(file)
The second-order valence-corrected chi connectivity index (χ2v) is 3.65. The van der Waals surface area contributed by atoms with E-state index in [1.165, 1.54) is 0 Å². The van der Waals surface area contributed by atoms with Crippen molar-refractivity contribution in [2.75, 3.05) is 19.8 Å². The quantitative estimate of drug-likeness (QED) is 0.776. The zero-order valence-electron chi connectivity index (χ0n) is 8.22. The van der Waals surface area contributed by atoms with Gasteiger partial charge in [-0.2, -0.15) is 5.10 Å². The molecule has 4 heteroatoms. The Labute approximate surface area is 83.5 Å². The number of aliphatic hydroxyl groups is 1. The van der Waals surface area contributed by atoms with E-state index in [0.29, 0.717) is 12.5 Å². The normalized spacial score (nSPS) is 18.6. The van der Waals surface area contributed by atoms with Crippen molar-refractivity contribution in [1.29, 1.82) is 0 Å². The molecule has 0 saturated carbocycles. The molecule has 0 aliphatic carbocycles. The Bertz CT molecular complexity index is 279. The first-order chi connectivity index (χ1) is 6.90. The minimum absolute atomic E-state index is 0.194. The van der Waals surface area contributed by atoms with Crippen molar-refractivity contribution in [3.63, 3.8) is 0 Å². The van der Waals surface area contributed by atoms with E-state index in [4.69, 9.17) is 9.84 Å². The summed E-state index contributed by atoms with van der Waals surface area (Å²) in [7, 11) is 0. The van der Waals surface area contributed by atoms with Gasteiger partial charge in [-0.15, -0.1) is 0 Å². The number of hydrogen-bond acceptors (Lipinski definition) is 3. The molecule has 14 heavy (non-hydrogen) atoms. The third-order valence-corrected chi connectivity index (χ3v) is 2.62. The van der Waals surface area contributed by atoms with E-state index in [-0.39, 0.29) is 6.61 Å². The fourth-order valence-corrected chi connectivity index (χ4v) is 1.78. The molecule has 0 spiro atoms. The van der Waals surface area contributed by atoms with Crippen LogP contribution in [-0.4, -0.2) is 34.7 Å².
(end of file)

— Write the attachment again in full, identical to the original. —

The second-order valence-corrected chi connectivity index (χ2v) is 3.65. The van der Waals surface area contributed by atoms with E-state index in [1.165, 1.54) is 0 Å². The van der Waals surface area contributed by atoms with Crippen molar-refractivity contribution in [2.75, 3.05) is 19.8 Å². The quantitative estimate of drug-likeness (QED) is 0.776. The zero-order valence-electron chi connectivity index (χ0n) is 8.22. The van der Waals surface area contributed by atoms with Gasteiger partial charge in [-0.2, -0.15) is 5.10 Å². The molecule has 4 heteroatoms. The Labute approximate surface area is 83.5 Å². The number of aliphatic hydroxyl groups is 1. The van der Waals surface area contributed by atoms with E-state index in [0.29, 0.717) is 12.5 Å². The normalized spacial score (nSPS) is 18.6. The van der Waals surface area contributed by atoms with Crippen molar-refractivity contribution in [1.29, 1.82) is 0 Å². The molecule has 0 saturated carbocycles. The molecule has 0 aliphatic carbocycles. The Bertz CT molecular complexity index is 279. The first-order chi connectivity index (χ1) is 6.90. The minimum absolute atomic E-state index is 0.194. The van der Waals surface area contributed by atoms with Crippen molar-refractivity contribution in [3.63, 3.8) is 0 Å². The van der Waals surface area contributed by atoms with E-state index in [4.69, 9.17) is 9.84 Å². The summed E-state index contributed by atoms with van der Waals surface area (Å²) in [7, 11) is 0. The van der Waals surface area contributed by atoms with Gasteiger partial charge in [-0.15, -0.1) is 0 Å². The number of hydrogen-bond acceptors (Lipinski definition) is 3. The molecule has 14 heavy (non-hydrogen) atoms. The third-order valence-corrected chi connectivity index (χ3v) is 2.62. The van der Waals surface area contributed by atoms with E-state index in [-0.39, 0.29) is 6.61 Å². The fourth-order valence-corrected chi connectivity index (χ4v) is 1.78. The molecule has 0 spiro atoms. The van der Waals surface area contributed by atoms with Crippen LogP contribution in [-0.4, -0.2) is 34.7 Å².